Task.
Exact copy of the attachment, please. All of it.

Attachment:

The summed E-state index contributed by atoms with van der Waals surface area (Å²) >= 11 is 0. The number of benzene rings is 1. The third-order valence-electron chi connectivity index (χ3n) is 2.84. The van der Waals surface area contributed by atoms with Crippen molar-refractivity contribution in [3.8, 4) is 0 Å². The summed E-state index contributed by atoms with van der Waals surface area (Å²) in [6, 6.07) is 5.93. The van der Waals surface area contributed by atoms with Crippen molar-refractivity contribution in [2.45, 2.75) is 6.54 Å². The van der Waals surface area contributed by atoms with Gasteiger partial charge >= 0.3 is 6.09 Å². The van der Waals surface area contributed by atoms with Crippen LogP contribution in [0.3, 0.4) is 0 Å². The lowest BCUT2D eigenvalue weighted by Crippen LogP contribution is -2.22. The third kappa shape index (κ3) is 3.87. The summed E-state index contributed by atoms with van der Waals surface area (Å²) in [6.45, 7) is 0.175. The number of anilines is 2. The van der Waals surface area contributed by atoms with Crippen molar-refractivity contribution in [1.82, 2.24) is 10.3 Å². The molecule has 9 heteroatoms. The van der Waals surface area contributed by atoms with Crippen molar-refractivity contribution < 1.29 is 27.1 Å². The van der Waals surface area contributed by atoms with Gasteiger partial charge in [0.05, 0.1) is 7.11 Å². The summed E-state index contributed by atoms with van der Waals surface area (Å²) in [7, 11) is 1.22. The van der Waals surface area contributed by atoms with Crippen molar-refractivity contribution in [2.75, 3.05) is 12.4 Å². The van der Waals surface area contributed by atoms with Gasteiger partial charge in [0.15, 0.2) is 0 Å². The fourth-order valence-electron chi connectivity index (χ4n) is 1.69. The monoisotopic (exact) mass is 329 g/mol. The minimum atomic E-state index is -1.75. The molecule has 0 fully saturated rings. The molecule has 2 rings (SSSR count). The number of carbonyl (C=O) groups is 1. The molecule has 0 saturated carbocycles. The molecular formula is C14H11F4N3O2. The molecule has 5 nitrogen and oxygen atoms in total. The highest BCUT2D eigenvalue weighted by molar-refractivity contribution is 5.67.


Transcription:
The summed E-state index contributed by atoms with van der Waals surface area (Å²) >= 11 is 0. The number of benzene rings is 1. The third-order valence-electron chi connectivity index (χ3n) is 2.84. The van der Waals surface area contributed by atoms with Crippen molar-refractivity contribution in [3.8, 4) is 0 Å². The summed E-state index contributed by atoms with van der Waals surface area (Å²) in [6, 6.07) is 5.93. The van der Waals surface area contributed by atoms with Crippen molar-refractivity contribution in [2.45, 2.75) is 6.54 Å². The van der Waals surface area contributed by atoms with Gasteiger partial charge >= 0.3 is 6.09 Å². The van der Waals surface area contributed by atoms with Crippen LogP contribution in [0.3, 0.4) is 0 Å². The lowest BCUT2D eigenvalue weighted by Crippen LogP contribution is -2.22. The third kappa shape index (κ3) is 3.87. The summed E-state index contributed by atoms with van der Waals surface area (Å²) in [6.45, 7) is 0.175. The number of anilines is 2. The van der Waals surface area contributed by atoms with Crippen molar-refractivity contribution in [1.82, 2.24) is 10.3 Å². The molecule has 9 heteroatoms. The van der Waals surface area contributed by atoms with Crippen molar-refractivity contribution < 1.29 is 27.1 Å². The van der Waals surface area contributed by atoms with Gasteiger partial charge in [0.05, 0.1) is 7.11 Å². The summed E-state index contributed by atoms with van der Waals surface area (Å²) in [7, 11) is 1.22. The van der Waals surface area contributed by atoms with Crippen molar-refractivity contribution in [2.75, 3.05) is 12.4 Å². The van der Waals surface area contributed by atoms with Gasteiger partial charge in [0.15, 0.2) is 0 Å². The fourth-order valence-electron chi connectivity index (χ4n) is 1.69. The monoisotopic (exact) mass is 329 g/mol. The minimum atomic E-state index is -1.75. The molecule has 0 fully saturated rings. The molecule has 2 rings (SSSR count). The number of carbonyl (C=O) groups is 1. The molecule has 0 saturated carbocycles. The molecular formula is C14H11F4N3O2. The molecule has 5 nitrogen and oxygen atoms in total. The highest BCUT2D eigenvalue weighted by molar-refractivity contribution is 5.67.